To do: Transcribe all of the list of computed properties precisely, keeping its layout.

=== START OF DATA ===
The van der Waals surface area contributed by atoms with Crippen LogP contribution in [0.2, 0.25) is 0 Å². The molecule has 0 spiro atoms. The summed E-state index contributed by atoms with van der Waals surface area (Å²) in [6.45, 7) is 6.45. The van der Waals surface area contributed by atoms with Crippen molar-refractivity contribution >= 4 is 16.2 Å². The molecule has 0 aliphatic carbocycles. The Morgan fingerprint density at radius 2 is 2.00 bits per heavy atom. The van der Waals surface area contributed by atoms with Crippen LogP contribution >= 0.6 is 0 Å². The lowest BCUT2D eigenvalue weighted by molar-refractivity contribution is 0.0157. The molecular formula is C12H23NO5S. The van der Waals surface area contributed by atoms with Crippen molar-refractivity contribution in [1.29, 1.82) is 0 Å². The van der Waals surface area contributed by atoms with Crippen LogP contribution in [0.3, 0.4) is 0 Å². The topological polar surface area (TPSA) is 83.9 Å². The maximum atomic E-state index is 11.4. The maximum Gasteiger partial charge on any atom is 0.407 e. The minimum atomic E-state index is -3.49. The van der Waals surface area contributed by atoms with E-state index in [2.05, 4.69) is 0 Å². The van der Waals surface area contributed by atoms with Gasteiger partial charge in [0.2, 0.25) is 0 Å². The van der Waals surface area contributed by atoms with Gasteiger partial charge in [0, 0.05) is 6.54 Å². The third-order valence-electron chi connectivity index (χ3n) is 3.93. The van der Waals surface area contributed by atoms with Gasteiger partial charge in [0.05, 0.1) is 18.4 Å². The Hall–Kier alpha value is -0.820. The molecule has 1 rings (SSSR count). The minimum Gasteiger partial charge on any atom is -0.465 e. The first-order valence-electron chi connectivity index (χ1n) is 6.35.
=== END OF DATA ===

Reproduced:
The van der Waals surface area contributed by atoms with Crippen LogP contribution in [0.2, 0.25) is 0 Å². The molecule has 0 spiro atoms. The summed E-state index contributed by atoms with van der Waals surface area (Å²) in [6.45, 7) is 6.45. The van der Waals surface area contributed by atoms with Crippen molar-refractivity contribution >= 4 is 16.2 Å². The molecule has 0 aliphatic carbocycles. The Morgan fingerprint density at radius 2 is 2.00 bits per heavy atom. The van der Waals surface area contributed by atoms with Crippen LogP contribution >= 0.6 is 0 Å². The lowest BCUT2D eigenvalue weighted by molar-refractivity contribution is 0.0157. The molecular formula is C12H23NO5S. The van der Waals surface area contributed by atoms with Crippen molar-refractivity contribution in [1.29, 1.82) is 0 Å². The van der Waals surface area contributed by atoms with Crippen LogP contribution in [0.3, 0.4) is 0 Å². The topological polar surface area (TPSA) is 83.9 Å². The maximum atomic E-state index is 11.4. The maximum Gasteiger partial charge on any atom is 0.407 e. The minimum atomic E-state index is -3.49. The van der Waals surface area contributed by atoms with E-state index in [2.05, 4.69) is 0 Å². The van der Waals surface area contributed by atoms with Gasteiger partial charge in [0.2, 0.25) is 0 Å². The van der Waals surface area contributed by atoms with Gasteiger partial charge in [0, 0.05) is 6.54 Å². The third-order valence-electron chi connectivity index (χ3n) is 3.93. The van der Waals surface area contributed by atoms with Gasteiger partial charge in [0.05, 0.1) is 18.4 Å². The Hall–Kier alpha value is -0.820. The molecule has 1 rings (SSSR count). The minimum Gasteiger partial charge on any atom is -0.465 e. The first-order valence-electron chi connectivity index (χ1n) is 6.35.